A head-shot of Nicole Kidman as Isabel, eyes darting anxiously, hair pinned up in a late Victorian style, takes us to territory more recognisable as heritage cinema. But there’s a bit of Antipodean seeping in here too. Nicole Kidman can speak American but she is also Australian. In this frame her hair is her most striking physical feature: curling red against bright greenery, it stands out in a frizz around her head. Campion has said the curly hair was Kidman’s idea, because she wore it like that as a girl and didn’t like it and it would signify Isabel’s lack of interest in her beauty (Wexman, 187); but she has also said that the inspiration for the film came while she was at the hairdresser, having ‘a colour job’ (Portrait: Jane Campion and The Portrait of a Lady). Whatever its provenance, this hair has an ancestry. For Campion fans, Janet Frame’s startling mop in An Angel at My Table will come to mind. Australians though may recognise its similarity to Judy Davis’s hair in the film adaptation of My Brilliant Career, mimicking both the tight red curls and the divided style, and that it makes Kidman resemble Davis as Sybylla Melvyn in that film. As it does in Angel and The Piano, hair operates as a precise signifier in Portrait. The barely-contained red curls disrupt the constraint of Isabel’s Victorian clothing until the last scene before her marriage. They then abruptly disappear to be replaced by elaborate braids coiled and confined at the back of her head, like the style worn by Madame Merle (similarly entrapped in Osmond’s web), and do not return until Isabel flouts Osmond’s authority and travels to her dying cousin in England. In the first of the scenes following this rift in her marriage, she visits her stepdaughter Pansy, and asks her to leave with her– an offer of rescue. “I have learned that I must not displease papa,” says Pansy, sleekly coiffed, whose papa has locked her in a convent as punishment for displeasing him, but a glimpse of red frizz can be seen behind Isabel’s hat. By the time she gets to London, more red curls are escaping. At her cousin’s house, off comes the hat and the viewer looks, with Isabel herself, full in the mirror. Sybylla Melvyn’s hair is back, and it is still there at the close of the film when Campion makes a change to the final action of James’s version.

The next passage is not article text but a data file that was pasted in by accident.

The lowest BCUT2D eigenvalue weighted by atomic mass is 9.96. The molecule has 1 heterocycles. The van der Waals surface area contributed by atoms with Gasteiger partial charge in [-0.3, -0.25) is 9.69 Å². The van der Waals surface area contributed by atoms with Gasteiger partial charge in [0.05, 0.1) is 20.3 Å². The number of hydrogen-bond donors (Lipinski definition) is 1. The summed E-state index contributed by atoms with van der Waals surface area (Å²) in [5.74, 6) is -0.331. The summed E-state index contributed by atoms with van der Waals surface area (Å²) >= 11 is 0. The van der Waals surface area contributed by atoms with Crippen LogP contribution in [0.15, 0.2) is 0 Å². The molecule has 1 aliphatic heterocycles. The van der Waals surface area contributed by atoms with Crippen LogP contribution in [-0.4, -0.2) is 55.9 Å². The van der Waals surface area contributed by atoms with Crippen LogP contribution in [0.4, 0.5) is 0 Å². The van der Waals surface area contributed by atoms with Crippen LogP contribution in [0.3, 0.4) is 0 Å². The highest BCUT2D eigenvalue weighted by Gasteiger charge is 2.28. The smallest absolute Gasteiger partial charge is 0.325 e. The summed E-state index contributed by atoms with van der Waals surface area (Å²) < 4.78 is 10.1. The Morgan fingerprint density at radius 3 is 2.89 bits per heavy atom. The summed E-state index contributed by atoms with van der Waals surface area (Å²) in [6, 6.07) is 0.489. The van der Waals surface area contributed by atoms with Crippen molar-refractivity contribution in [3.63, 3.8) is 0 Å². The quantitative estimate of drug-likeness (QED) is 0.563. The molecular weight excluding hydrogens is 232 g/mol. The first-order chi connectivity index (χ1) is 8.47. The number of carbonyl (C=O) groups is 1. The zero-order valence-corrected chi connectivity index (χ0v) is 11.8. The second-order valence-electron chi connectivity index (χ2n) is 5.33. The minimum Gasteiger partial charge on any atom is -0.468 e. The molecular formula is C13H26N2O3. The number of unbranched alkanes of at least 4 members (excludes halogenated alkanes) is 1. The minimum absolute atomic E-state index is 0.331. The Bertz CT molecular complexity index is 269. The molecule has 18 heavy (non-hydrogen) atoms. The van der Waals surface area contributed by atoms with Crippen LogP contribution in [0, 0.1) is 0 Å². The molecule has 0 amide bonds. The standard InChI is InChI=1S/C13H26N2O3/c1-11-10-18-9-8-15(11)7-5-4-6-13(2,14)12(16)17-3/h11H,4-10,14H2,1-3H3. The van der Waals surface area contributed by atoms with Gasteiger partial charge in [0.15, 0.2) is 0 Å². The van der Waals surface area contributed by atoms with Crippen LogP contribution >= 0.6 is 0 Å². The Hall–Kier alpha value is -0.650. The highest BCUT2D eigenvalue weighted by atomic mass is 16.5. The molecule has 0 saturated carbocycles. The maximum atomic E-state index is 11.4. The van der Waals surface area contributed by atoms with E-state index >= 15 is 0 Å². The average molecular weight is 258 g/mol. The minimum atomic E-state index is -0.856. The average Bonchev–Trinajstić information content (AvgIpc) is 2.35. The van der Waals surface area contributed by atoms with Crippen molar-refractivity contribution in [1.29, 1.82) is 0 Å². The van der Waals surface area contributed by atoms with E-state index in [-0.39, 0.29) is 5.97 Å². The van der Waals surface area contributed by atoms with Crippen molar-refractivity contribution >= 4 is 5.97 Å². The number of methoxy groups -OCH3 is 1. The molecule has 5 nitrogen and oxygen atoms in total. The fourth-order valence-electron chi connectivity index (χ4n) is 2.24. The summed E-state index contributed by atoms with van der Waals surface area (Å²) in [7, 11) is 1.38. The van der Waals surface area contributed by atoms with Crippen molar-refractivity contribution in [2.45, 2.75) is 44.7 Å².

As many have noted, Campion and writer Laura Jones dispensed with all the introductory material in the novel which deals with Isabel before her first arrival in England. If I can rewind a little, I’d like to suggest that part of what is effected in the re-cast opening framework is a sly infiltration–even a replacement–of an American experience-in-England with an Antipodean one. A chain of associations links ‘Australian’/‘Antipodean’ through from the opening voices to the opening scenes, so that an Antipodean line runs through Isabel’s intrusion into the afternoon tea at Gardencourt. The sound of young Australian women’s voices behind the names of a mostly American cast leads into the young and (by association with the voices) ‘Australian’ women, encircling the name of the Antipodean director, then standing among trees behind the credits, along the hand with the title inscribed on it, pointing on to the opening head-shot of a young Australian woman, Nicole Kidman, amongst the green of the tree, looking so much like another young Australian woman, Judy Davis, playing yet another, Sybylla Melvyn. After Lord Warburton has spoken to her she rushes away from him through a tunnel of trees (as Sybylla Melvyn ran, in a game, beneath a tunnel of trees away from Harry Beecham) and as she rushes a wind blows up (not much like the wind that blows up in the opening of My Brilliant Career, but a wind nevertheless).